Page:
When you feel the ache of grief, it can seem like you're alone in your pain. The support of friends and family can help get through each day and live with your loss, but what if your feelings are ignored or even stigmatized? This experience is called disenfranchised grief, a term coined by Dr. Kenneth J. Doka, Ph.D., a professor at The College of New Rochelle in his book Disenfranchised Grief: Recognizing Hidden Sorrow.
Jump ahead to these sections:
- What Is Disenfranchised Grief?
- What Does Disenfranchised Grief Look and Feel Like?
- Examples of Disenfranchised Grief
- How to Cope With Disenfranchised Grief
- How to Help a Loved One Cope With Disenfranchised Grief
It's not easy to go through grief feeling isolated and misunderstood, but it's more common than you might think. We’ve put together some examples to help understand what disenfranchised grief is and learn to recognize how grief can be discounted.
What Is Disenfranchised Grief?
Some people grieve losses that are not openly acknowledged, publicly mourned, or socially supported. This grief is defined as disenfranchised because it is pushed to the side or discounted in some way.
For example, when your well-liked neighbor dies from a heart attack, you express your grief and sympathy with an easily found greeting card, by speaking with the family at a memorial gathering, or attending a public funeral.
However, what if your home gets flooded? You lose many personal possessions, and you have to move to a different city as a result. Your grief will likely be disenfranchised after some time because there is no established social process for handling it.
Disenfranchised grief vs. abnormal grief
By definition, disenfranchised grief is not well-supported or recognized. This can differ from abnormal grief, which is a prolonged and intense yearning that does not improve with time, even with support.
Disenfranchised grief does not always develop into abnormal grief. Some disenfranchised grievers can move through their grief with limited support and still rebound to their daily lives.
The odds do stack up against someone with disenfranchised grief because it involves isolation and a lack of support.
What Does Disenfranchised Grief Look and Feel Like?
In many ways, disenfranchised grief can feel as strong as other types of grief. For example, the grief you feel for a miscarried baby is just as legitimate as your grief for a beloved elderly family member. The difference may be in how others recognize the loss.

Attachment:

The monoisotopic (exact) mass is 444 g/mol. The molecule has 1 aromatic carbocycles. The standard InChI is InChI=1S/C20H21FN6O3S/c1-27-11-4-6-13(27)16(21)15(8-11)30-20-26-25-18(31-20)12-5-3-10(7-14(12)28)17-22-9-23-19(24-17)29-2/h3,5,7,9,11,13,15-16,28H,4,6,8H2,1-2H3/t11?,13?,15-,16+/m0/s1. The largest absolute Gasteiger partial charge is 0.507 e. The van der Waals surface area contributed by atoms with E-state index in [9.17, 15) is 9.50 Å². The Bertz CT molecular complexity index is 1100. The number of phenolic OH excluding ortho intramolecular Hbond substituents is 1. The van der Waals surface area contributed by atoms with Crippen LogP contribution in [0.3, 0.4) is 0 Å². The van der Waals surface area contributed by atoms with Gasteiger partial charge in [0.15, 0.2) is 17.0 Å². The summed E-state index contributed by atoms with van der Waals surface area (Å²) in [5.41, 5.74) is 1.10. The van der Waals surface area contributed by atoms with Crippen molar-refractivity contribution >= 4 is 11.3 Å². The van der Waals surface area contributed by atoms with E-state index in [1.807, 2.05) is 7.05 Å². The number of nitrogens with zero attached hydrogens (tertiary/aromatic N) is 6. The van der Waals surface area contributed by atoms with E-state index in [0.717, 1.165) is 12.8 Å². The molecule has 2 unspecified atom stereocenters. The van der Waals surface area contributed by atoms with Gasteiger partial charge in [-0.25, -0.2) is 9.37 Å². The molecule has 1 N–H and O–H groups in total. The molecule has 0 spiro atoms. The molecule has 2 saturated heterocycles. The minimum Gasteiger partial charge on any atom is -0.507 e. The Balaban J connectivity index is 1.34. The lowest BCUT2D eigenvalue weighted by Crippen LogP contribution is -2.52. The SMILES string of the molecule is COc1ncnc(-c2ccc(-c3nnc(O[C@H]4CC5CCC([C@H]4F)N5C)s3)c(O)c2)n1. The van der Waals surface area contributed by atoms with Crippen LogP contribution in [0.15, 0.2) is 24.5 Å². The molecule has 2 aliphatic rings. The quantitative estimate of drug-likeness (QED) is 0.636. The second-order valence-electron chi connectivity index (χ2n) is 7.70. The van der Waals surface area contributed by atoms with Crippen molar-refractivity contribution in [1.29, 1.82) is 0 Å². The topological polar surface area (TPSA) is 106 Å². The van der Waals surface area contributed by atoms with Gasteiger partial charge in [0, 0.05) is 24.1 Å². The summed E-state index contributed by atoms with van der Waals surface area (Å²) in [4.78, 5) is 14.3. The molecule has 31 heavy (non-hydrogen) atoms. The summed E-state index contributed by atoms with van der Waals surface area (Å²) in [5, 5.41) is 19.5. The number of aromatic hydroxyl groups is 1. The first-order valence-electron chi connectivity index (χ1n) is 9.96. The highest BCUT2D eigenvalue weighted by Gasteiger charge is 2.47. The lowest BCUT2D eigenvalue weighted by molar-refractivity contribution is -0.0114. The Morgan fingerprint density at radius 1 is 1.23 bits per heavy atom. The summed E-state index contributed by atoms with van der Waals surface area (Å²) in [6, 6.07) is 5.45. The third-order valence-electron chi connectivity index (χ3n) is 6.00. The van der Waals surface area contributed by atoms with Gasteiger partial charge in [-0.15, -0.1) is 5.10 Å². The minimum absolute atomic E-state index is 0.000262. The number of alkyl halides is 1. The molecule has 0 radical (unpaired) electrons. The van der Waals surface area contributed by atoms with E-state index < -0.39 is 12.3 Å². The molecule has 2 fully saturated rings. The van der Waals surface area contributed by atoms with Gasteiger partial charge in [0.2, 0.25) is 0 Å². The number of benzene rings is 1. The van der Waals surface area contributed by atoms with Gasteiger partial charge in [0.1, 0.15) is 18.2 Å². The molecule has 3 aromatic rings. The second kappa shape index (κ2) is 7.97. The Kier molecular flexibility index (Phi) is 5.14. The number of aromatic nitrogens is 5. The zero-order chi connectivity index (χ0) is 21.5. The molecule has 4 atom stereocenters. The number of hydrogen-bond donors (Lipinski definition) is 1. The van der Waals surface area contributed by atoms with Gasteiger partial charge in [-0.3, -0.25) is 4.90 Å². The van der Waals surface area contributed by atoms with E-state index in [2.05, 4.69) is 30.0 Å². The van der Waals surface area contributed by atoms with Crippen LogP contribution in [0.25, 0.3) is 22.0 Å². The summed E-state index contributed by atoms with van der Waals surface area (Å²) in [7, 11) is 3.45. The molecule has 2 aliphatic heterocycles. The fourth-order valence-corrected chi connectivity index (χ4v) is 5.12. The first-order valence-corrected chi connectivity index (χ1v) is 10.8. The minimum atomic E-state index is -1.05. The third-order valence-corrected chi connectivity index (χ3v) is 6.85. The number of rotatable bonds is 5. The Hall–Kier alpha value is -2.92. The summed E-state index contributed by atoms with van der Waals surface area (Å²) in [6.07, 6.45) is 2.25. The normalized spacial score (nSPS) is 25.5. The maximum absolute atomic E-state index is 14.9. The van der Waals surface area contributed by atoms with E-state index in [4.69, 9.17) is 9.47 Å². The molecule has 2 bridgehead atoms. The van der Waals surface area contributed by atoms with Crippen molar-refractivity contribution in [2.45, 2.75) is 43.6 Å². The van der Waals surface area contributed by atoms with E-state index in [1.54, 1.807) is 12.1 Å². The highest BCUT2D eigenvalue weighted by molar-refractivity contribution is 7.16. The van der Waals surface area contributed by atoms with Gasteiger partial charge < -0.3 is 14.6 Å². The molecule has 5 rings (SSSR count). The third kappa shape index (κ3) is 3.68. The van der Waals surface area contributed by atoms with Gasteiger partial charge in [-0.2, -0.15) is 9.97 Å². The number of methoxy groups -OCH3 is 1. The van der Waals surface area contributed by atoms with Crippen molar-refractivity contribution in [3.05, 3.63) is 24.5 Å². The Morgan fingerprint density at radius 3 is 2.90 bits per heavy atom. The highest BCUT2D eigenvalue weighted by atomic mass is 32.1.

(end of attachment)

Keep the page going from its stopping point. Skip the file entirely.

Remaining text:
Your elderly family member may have had a funeral, memorial service, and many shared memories from loved ones. By contrast, very few people may have a connection with your miscarried baby. While there may be more people who publicly acknowledge the pain of miscarriage, it is often a very private experience.
There are far fewer funerals or memorial services for the situation, and many people feel uncomfortable talking about this kind of loss. Your grief is just as legitimate, but the lack of recognition for miscarriage can lead to feelings of isolation.
Grief often looks like sadness, but it may also show up as anger, frustration, exhaustion, or lack of focus. Depending on what phase of grief a person is in, their emotions may appear more or less obvious. This is all true for disenfranchised grief, but it may include a few other experiences as well, such as the following:
- Trouble connecting with others because of shame, isolation, embarrassment, or anxiety over the hidden nature of the loss
- A lack of closure, like their loss is open-ended or less defined
- Feeling stigmatized or guilty, wanting to avoid the scrutiny that may come from talking about it
- Symptoms may appear more intense than for a more publicly acknowledged loss because they have more difficulty coping with less support
- Stuffing feelings, grief may pop up unexpectedly when triggered at another time
Examples of Disenfranchised Grief
Grief is not only for mourning the loss of life. A dramatic or significant life event can also trigger it. Because grief doesn't always fit into a neat category, many experiences can seemingly fall outside the norm. Here are some examples:
1. Loss of a close friendship
Friendships come and go throughout life and some end without much explanation. When attempts to revive a relationship go unanswered, this abandonment can feel similar to death.
This experience is common when people move, change jobs, or leave school.